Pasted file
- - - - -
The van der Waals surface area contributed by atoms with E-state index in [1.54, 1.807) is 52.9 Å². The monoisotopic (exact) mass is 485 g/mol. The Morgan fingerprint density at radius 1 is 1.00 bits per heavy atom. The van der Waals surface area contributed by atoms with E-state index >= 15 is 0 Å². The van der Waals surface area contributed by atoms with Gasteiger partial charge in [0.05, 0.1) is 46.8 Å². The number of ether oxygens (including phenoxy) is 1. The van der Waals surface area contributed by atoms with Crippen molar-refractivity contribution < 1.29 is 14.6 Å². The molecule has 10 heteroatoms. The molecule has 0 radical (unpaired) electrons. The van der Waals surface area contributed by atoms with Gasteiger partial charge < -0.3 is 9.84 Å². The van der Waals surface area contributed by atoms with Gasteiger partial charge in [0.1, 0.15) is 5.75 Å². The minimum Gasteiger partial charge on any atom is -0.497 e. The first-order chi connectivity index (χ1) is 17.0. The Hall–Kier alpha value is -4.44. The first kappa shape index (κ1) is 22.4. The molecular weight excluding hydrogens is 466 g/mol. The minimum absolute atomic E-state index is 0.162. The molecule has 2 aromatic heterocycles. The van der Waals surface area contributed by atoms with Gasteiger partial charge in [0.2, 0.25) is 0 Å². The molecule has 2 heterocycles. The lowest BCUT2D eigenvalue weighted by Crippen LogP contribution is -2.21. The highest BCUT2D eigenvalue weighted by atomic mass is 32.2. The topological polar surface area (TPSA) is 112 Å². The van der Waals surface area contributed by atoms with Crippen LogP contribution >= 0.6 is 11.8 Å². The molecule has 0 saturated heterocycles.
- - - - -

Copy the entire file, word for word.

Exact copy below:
The van der Waals surface area contributed by atoms with E-state index in [1.54, 1.807) is 52.9 Å². The monoisotopic (exact) mass is 485 g/mol. The Morgan fingerprint density at radius 1 is 1.00 bits per heavy atom. The van der Waals surface area contributed by atoms with E-state index >= 15 is 0 Å². The van der Waals surface area contributed by atoms with Gasteiger partial charge in [0.05, 0.1) is 46.8 Å². The number of ether oxygens (including phenoxy) is 1. The van der Waals surface area contributed by atoms with Crippen molar-refractivity contribution < 1.29 is 14.6 Å². The molecule has 10 heteroatoms. The molecule has 0 radical (unpaired) electrons. The van der Waals surface area contributed by atoms with Gasteiger partial charge < -0.3 is 9.84 Å². The van der Waals surface area contributed by atoms with Gasteiger partial charge in [0.1, 0.15) is 5.75 Å². The minimum Gasteiger partial charge on any atom is -0.497 e. The first-order chi connectivity index (χ1) is 17.0. The Hall–Kier alpha value is -4.44. The first kappa shape index (κ1) is 22.4. The molecular weight excluding hydrogens is 466 g/mol. The minimum absolute atomic E-state index is 0.162. The molecule has 2 aromatic heterocycles. The van der Waals surface area contributed by atoms with Gasteiger partial charge in [0.2, 0.25) is 0 Å². The molecule has 2 heterocycles. The lowest BCUT2D eigenvalue weighted by Crippen LogP contribution is -2.21. The highest BCUT2D eigenvalue weighted by atomic mass is 32.2. The topological polar surface area (TPSA) is 112 Å². The van der Waals surface area contributed by atoms with Crippen LogP contribution >= 0.6 is 11.8 Å². The molecule has 0 saturated heterocycles.